The team is joined by Guest Kats Rosie Burbidge, Stephen Jones, Mathilde Parvis, and Eibhlin Vardy, and by InternKats Verónica Rodríguez Arguijo, Hayleigh Bosher, Tian Lu and Cecilia Sbrolli.

Friday, 12 October 2007

BASCAP goes to Germany; Open Source at QMIPRI

The IPKat's usefully informative friend Birgit Clark has told him this, via the German Ministry of Justice (right) website:

"On 26 September 2007 the German Justice Minister Brigitte Zypries instroduced a new initiative and online portal: "BASCAP–". BASCAP stands for "Business Action to Stop Counterfeiting and Piracy". "Original ist genial" as used in the website's domain name means literally "the original is ingenious".

Here's a quote from the website, which is also (partly) available in English:

"Counterfeiting and piracy are spiraling out of control. The drain on businesses and on the global economy is now significant. It has resulted in the widespread loss of lawful employment and a massive reduction of tax revenues. The creative community is robbed of reward for effort and innovation. The incentive to invest is reduced. Consumers are increasingly being harmed by unsafe counterfeit products. All signals also point to linkages with organized crime.In response to this threat, the International Chamber of Commerce has launched BASCAP - Business Action to Stop Counterfeiting and Piracy - to connect all business sectors and cut across all national borders in the fight against counterfeiting and piracy. This global approach is designed to support individual company and organizational efforts and amplify business messages with national governments and intergovernmental organizations." (end quote)

Birgit says it is well worth checking the site out. It has some nice little stories from in-house antipiracy departments and it provides information for manufacturers, end-users and others who are interested in the fight against counterfeiting and piracy.

More on BASCAP products here
Not to be confused with ASCAP

Busy as ever, the IPKat has so far had no time to report on Monday's QMIPRI seminar, "Innovation in the Balance: Open and Proprietary Systems of Development", where Roger Burt (IBM Europe), Jonathan Sage (IBM Europe) and Nigel Swycher (Olswang) were thrashing out some major legal and policy issues before throwing them open to a high-level discussion among some distinguished and well-informed participants.

Right: the IPKat found this lovely piece of open source symbolism here

Jonathan Sage elegantly described the evolution of software development from its unashamedly proprietary phase in the 1960s, through the Internet Age of the 1990s to the new era of collaborative development of the present millennium which open source epitomises. Roger Burt then examined open source through the distorting lens of the patent system - a system that was designed for a very different commercial and economic model than that of the information age. He observed that the patent system was in melt-down as waves of software-related applications crashed into patent offices that were ill-equipped to examine and process them, adding that it was now a fiction that patents were justified because of the art they disclosed in exchange for a monopoly: they were too numerous and too complex to make for feasible reading and their real role was now as an impediment to the development of new services and products based on a platform of available technologies. Nigel Swycher then examined open source and its symbiosis with proprietary products, examining the manner in which large corporations in the computer sector have been able to hedge their bets, supporting both open access and proprietary initiatives. He also asked whether those present actually believed that the patent incentive actually caused or stimulated innovative activity, or whether it was merely a legal response to it.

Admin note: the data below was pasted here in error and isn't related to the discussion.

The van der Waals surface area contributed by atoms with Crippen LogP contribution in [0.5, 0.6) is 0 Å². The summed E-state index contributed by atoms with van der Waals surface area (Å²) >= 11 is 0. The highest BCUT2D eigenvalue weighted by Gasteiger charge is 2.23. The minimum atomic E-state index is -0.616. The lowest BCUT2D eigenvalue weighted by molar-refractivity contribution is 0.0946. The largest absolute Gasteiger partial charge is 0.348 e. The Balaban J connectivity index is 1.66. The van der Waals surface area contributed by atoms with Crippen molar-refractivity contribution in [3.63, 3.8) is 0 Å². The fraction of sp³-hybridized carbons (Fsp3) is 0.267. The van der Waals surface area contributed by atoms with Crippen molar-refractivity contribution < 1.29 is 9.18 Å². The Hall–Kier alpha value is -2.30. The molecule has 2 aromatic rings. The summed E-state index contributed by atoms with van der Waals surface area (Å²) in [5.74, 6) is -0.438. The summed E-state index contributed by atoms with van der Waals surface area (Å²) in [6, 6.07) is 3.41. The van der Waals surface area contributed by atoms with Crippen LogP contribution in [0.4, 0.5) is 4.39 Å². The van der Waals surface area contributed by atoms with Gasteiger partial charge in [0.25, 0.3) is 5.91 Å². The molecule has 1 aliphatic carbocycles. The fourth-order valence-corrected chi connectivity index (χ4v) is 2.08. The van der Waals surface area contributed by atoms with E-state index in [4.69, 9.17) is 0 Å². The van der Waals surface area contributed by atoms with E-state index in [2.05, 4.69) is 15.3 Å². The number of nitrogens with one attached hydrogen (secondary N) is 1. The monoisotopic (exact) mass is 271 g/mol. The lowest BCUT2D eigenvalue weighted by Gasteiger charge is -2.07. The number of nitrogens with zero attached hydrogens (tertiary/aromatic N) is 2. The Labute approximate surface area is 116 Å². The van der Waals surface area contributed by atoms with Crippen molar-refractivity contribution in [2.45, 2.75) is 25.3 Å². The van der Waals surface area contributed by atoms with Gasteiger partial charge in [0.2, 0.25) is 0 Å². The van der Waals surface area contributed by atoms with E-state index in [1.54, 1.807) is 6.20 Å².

If you enjoy open source issues, and particularly if you think it is a subject that needs a bigger European dimension to it, you may be interested in attending the Open Source Summit, which takes place in London on Friday 9 November. Further details are available here


Peter Groves said...

A guide to the characters and other references in the work of art would be useful! I recognise some, of course (the easy ones, no doubt - the Linux penguin, who doesn't have a name as far as I know; Duke, the Java mascot (what's wrong with the coffee cup device?), Mozilla, Richard Stallman, a gnu, Open Office) - can anyone explain the rest?

David said...

Presumably Roger Burt is happy with the progress that the UK-IPO and courts are making on abolishing software patents, and regrets the large part IBM played in extending the scope of software patents in Europe in the 1990s.

Philip Grubb said...

In this context, "genial" does not mean "ingenious" but "great, fantastic". The message is supposed to be that the original is better than the copy.

Birgit said...

@philip grubb:

A bit of a case of lost in translation, I suppose.

I will defend my translation.

The message "original ist genial", can be translated into German in several ways and is, in my view, a play on words.

If you look up the meaning of the German word "genial" (for example on, ingenious is one of the translations. Especially in this context, it is my view that "ingenious" is the correct translation, and translations "great, fantastic" even though correct would miss the ambiguity.

I think the message is a play on words - the orginial is ingenious and the original is great/or even of genius (and thus better than a copy).

PS: "great" as a translation for "genial" is a very much Southern German and Swiss German ("Ha', das ist ja genial/grossartig").

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